NEW YORK/LONDON (Reuters) – Crispin Oddy, one of Britain’s best-known hedge fund managers, will leave the company he founded, Oddy Asset Management, following allegations of sexual misconduct, the company’s executive committee said on Saturday.
The Financial Times and Tortoise, in a joint publication on Thursday, reported allegations by 13 women that Oddy had sexually assaulted or harassed them over a 25-year period. He denies these allegations.
Oddy and Duncan Lamont, counsel at the law firm Charles Russell Speeches, which represents Oddy Asset Management (OAM), did not immediately respond to a request from Reuters for comment on the hedge fund manager’s departure.
“As of today, he will have no economic or personal involvement in the partnership,” OAM’s executive committee said in a statement.
The company said OAM would continue to operate without him and his partners would control and manage the asset management company. It added that it was investigating allegations involving Odey, but could not comment in detail because it is bound by legal obligations of confidentiality.
The company plans to change its name, according to a person familiar with the discussions.
Audi told the Financial Times on Saturday that he had been notified of the company’s position, adding: “You have to have (a) willing buyer, willing seller.” He did not elaborate.
Since Thursday’s publication, three Wall Street firms known as OAM’s flagship brokers — Goldman Sachs, JPMorgan and Morgan Stanley — have moved to review the business or cut ties with it. Some of its clients said they were discontinuing their business with OAM because of the allegations.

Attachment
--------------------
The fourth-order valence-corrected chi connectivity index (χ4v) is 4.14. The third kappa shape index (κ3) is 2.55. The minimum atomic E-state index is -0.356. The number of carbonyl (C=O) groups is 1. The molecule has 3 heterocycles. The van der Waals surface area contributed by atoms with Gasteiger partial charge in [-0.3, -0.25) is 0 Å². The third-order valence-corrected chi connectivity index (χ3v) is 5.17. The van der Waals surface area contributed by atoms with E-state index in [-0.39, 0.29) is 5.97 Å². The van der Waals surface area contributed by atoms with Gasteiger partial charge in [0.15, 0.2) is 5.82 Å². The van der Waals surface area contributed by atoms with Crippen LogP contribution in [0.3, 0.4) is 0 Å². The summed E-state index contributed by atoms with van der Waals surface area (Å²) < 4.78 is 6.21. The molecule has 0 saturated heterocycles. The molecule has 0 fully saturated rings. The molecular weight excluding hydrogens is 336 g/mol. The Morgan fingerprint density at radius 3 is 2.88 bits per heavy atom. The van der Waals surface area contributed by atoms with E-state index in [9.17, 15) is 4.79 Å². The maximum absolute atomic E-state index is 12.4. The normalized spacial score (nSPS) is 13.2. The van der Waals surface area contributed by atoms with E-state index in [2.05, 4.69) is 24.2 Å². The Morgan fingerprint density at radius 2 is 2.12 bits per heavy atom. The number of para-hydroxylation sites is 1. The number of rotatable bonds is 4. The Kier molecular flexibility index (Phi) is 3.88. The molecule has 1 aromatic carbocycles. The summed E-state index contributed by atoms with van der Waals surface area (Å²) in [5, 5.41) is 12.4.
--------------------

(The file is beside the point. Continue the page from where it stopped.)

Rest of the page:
As prime brokers, banks help facilitate their trades and provide leverage for bets, making their support vital.
Sources told Reuters on Saturday that JPMorgan and Goldman Sachs are continuing to review the major brokerage’s relationships with the company. Morgan Stanley declined to comment. UBS who also acts as the company’s primary broker, did not immediately respond.
Oddy, who was acquitted in 2021 of indecent assault by a British court, told Reuters on Thursday that the report was “a paraphrase of an old article and none of these allegations have been raised in a courtroom or investigation”.
A prominent supporter of Brexit and political donor to the Conservative Party, Audi founded OAM in 1991.
The company was known for its highly leveraged bets trading global equities, debt and currencies, and had $4.8 billion in assets under management, according to documents filed with the Securities and Exchange Commission in September 2022.
Britain’s FCA has been investigating OAM since 2021, a source familiar with the matter said Thursday. The regulator declined to comment when contacted on Saturday.
Additional reporting by Carolina Mandel in New York and Neil Mackenzie in London; Additional reporting by Kirsten Ridley. Editing by Elisa Martinuzzi and Daniel Wallis
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